Will International Religious Freedom Survive the Trump Administration?

The president’s executive order elevates its priority in US foreign policy. Nine experts assess the strategy’s longevity.

On June 2, as protests over the death of George Floyd raged across the United States, President Donald Trump elevated the stature of religious freedom within the State Department.

“Religious freedom for all people worldwide is a foreign policy priority,” read the executive order (EO) he signed, “and the United States will respect and vigorously promote this freedom.”

It received almost no media attention.

The provisions—long called for by many advocates of international religious freedom (IRF)—could overhaul a US foreign policy that has historically sidelined support for America’s “first freedom.”

That is, if the order survives a potential Joe Biden administration.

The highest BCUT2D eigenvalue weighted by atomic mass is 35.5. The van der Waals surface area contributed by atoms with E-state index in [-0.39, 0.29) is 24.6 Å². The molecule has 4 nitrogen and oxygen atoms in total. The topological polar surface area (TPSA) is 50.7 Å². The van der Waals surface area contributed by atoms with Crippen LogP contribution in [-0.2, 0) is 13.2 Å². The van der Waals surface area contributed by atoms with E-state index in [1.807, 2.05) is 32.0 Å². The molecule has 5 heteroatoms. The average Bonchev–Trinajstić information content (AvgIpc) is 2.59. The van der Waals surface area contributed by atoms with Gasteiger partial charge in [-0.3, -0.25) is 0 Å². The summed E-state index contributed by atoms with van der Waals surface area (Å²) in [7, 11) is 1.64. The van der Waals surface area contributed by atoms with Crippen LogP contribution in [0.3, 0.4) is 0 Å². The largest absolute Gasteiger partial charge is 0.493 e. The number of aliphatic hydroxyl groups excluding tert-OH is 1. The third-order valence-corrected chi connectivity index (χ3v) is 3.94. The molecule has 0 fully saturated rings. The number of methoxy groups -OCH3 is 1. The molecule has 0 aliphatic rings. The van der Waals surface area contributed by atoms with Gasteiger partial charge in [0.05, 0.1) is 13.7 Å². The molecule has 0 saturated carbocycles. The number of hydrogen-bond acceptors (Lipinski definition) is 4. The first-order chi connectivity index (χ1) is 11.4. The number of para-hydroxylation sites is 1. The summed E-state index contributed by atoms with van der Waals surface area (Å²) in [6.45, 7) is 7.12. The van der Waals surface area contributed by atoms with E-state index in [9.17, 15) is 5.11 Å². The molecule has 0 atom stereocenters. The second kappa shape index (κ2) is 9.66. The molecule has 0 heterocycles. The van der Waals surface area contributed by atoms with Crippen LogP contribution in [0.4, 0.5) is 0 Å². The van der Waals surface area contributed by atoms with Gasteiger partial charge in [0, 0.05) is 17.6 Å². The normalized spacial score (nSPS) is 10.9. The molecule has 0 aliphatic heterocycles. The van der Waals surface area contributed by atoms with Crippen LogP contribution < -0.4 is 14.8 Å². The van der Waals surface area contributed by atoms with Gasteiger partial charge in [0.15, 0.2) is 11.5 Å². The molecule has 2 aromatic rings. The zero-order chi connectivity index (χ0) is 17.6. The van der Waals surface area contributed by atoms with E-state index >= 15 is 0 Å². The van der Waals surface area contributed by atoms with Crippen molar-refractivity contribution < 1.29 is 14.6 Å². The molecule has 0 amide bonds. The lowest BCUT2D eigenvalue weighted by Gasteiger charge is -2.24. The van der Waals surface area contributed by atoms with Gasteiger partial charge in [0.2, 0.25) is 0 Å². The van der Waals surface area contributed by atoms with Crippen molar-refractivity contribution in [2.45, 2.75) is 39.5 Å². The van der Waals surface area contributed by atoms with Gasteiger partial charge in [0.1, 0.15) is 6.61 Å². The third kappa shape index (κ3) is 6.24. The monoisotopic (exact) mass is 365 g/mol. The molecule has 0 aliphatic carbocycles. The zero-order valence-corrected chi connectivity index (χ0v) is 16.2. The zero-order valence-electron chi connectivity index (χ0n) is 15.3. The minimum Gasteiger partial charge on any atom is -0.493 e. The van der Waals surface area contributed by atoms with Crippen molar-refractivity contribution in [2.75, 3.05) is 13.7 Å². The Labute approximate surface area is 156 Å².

It is common for a new president to reverse EOs issued by their predecessor. In his eight years in office, President Obama issued 30 to amend or rescind Bush-era policies. In his first year in office, Trump issued 17 directed at Obama-era policies.

While IRF has typically enjoyed bipartisan support, current political polarization leaves few sacred cows.

Trump signed the EO after a visit to the Pope John Paul II National Shrine in Washington, DC. It was previously scheduled to coincide with the anniversary of the Polish-born pope’s 1979 return to his home nation, which set off a political and spiritual revolution that defied the Soviet Union and eventually ended the Cold War.

However, Washington’s Catholic archbishop called it “baffling and reprehensible” the facility would allow itself to be manipulated one day after Trump lifted a Bible in front of St. John’s Anglican Church across from the White House in the wake of the aggressive dispersal of protesters opposing police brutality and …

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